Mood disorders and obesity: understanding inflammation as a pathophysiological nexus.
The aim of this review is to evaluate the evidentiary base supporting the hypothesis that the increased hazard for obesity in mood disorder populations (and vice versa) is a consequence of shared pathophysiological pathways. We conducted a PubMed search of all English-language articles with the following search terms: obesity, inflammation, hypothalamic-pituitary-adrenal axis, insulin, cognition, CNS, and neurotransmitters, cross-referenced with major depressive disorder and bipolar disorder. The frequent co-occurrence of mood disorders and obesity may be characterized by interconnected pathophysiology. Both conditions are marked by structural and functional abnormalities in multiple cortical and subcortical brain regions that subserve cognitive and/or affective processing. Abnormalities in several interacting biological networks (e.g. immuno-inflammatory, insulin signaling, and counterregulatory hormones) contribute to the co-occurence of mood disorders and obesity. Unequivocal evidence now indicates that obesity and mood disorders are chronic low-grade pro-inflammatory states that result in a gradual accumulation of allostatic load. Abnormalities in key effector proteins of the pro-inflammatory cascade include, but are not limited to, cytokines/adipokines such as adiponectin, leptin, and resistin as well as tumor necrosis factor alpha and interleukin-6. Taken together, the bidirectional relationship between obesity and mood disorders may represent an exophenotypic manifestation of aberrant neural and inflammatory networks. The clinical implications of these observations are that, practitioners should screen individuals with obesity for the presence of clinically significant depressive symptoms (and vice versa). This clinical recommendation is amplified in individuals presenting with biochemical indicators of insulin resistance and other concurrent conditions associated with abnormal inflammatory signaling (e.g. cardiovascular disease).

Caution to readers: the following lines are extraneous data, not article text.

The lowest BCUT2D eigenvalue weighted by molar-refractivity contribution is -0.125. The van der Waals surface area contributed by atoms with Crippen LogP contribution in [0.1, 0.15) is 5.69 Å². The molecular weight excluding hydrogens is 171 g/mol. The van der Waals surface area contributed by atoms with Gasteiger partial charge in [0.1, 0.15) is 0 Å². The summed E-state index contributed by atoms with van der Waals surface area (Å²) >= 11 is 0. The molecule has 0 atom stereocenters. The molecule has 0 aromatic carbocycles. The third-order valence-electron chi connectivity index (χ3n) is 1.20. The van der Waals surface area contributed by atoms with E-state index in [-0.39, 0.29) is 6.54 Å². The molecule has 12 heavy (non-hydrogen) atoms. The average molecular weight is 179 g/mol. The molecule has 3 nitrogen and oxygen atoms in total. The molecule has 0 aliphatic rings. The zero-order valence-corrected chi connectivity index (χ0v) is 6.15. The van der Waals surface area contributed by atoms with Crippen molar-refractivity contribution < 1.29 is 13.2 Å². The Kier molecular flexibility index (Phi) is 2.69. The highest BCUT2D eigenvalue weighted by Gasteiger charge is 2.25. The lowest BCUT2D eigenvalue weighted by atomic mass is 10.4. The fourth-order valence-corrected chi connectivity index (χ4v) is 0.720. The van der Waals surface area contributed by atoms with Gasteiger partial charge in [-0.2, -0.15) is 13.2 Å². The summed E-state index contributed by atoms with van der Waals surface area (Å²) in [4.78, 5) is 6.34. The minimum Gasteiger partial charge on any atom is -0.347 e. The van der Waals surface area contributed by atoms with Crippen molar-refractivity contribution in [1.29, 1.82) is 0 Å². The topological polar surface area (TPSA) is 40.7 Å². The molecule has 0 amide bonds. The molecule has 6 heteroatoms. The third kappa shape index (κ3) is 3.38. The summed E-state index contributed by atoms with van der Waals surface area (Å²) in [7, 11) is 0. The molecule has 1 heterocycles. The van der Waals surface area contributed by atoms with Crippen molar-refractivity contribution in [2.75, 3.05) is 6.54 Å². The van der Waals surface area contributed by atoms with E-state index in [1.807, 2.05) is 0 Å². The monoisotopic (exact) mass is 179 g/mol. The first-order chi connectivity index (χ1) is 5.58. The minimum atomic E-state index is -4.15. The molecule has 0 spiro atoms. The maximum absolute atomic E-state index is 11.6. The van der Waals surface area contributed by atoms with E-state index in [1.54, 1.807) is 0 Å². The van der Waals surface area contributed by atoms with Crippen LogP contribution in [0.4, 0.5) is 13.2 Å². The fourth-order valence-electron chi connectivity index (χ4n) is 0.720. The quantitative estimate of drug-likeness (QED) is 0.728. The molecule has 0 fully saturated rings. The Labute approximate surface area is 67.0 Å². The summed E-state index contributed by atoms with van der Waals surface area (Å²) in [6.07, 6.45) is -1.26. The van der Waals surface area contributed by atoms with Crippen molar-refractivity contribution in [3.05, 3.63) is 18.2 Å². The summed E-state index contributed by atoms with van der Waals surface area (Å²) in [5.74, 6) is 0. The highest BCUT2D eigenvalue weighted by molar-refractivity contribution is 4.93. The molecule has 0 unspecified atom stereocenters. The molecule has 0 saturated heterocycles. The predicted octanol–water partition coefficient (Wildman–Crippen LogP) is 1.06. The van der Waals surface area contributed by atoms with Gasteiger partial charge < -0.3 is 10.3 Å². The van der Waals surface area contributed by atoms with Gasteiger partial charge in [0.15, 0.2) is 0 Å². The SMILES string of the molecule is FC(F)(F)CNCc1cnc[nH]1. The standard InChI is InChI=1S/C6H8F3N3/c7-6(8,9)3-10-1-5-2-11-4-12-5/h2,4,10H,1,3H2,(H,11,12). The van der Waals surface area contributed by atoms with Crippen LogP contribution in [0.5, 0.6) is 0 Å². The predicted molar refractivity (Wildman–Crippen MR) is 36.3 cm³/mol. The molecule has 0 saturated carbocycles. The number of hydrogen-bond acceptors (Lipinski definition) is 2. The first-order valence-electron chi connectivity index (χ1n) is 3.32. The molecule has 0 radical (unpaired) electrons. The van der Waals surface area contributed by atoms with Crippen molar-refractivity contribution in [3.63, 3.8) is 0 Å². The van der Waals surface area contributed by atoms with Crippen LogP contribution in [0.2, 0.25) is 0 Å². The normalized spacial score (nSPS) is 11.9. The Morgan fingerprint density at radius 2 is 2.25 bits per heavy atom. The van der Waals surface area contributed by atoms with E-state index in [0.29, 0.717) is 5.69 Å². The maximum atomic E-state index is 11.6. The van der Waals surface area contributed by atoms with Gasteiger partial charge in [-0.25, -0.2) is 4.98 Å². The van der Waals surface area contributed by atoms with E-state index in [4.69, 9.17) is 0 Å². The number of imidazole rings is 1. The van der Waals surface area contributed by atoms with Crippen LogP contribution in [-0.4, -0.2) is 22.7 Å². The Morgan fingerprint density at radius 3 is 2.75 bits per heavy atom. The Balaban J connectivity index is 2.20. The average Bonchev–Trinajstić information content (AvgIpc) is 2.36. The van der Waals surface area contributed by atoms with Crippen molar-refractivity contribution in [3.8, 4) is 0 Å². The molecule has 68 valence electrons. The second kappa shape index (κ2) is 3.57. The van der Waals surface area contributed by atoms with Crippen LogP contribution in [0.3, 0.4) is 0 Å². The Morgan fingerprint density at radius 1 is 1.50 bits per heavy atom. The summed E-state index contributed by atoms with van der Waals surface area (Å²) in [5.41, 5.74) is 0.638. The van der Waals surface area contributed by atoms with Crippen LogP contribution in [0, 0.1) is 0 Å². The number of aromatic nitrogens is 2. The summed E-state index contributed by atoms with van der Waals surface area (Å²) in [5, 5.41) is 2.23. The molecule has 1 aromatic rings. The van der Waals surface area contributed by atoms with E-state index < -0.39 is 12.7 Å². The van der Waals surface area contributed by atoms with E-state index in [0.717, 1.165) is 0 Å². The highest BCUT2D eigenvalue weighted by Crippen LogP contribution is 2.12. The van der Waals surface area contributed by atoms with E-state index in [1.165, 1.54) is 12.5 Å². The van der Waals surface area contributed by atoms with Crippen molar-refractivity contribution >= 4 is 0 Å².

Mood Disorders Psychopharmacology Unit, University Health Network, Toronto, ON, Canada., , , , ,
Pub Type(s)Journal Article